It landed on the Moon in the Sea of Rains a week later, on November 17. Something called Lunokhod (Moon Rover) rolled out onto the lunar surface. Our beloved Moon tractor, in Vladimir Vysotsky’s words. It was designed by Grigory Nikolaevich Babakin; a lunar crater bears his name today.
But that came after years of research. At first, nobody even knew that the lunar surface was like or if a moon floater, for example, should have been made rather than a moon rover. The problem was solved by Sergey Pavlovich Korolev who issued an order to consider the Moon solid.
Dozens of lunokhod versions were considered: with rotary screw propulsion, track type, jumping and even somersaulting designs, but the final choice was the version with wheels and tank chassis. For those who do not know it, Lunokhod 1 was a hermetically sealed instrument compartment placed upon a self-propelling buggy. The buggy had eight wheels, each with its own electric engine. There was the ninth wheel as well, which was used to measure the distance traveled rather than to move the Lunokhod. And measure it did: 10.5 km in almost 11 Earth months, including detours round deep craters.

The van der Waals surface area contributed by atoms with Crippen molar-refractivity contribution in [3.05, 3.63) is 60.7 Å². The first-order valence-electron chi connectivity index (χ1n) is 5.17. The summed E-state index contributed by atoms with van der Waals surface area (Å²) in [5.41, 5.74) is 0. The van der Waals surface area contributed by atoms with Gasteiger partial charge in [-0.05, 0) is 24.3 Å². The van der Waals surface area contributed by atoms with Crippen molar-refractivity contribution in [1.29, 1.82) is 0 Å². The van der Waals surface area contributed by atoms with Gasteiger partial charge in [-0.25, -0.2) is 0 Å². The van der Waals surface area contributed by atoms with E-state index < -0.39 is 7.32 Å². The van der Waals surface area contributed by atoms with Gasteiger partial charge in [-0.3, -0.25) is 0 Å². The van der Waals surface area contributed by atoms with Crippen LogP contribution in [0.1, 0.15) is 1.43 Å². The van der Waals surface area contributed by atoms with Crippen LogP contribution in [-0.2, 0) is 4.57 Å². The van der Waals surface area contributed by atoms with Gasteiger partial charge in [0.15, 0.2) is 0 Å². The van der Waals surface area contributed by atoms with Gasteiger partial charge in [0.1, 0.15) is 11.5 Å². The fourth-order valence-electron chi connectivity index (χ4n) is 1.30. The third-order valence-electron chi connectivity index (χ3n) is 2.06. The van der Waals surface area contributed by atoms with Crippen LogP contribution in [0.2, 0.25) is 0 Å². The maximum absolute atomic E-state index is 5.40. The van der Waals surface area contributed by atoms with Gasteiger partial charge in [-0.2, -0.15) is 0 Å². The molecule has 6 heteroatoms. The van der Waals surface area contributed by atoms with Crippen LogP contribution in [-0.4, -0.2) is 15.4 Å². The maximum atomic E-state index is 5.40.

The “Moon tractor” was controlled from the Earth, where it also transmitted what its TV-camera “eyes” saw. A special crew was set up to control the Lunokhod, or rather two alternating crews, each including the captain, the driver, the spare driver, the navigator, the engineer, and the operator.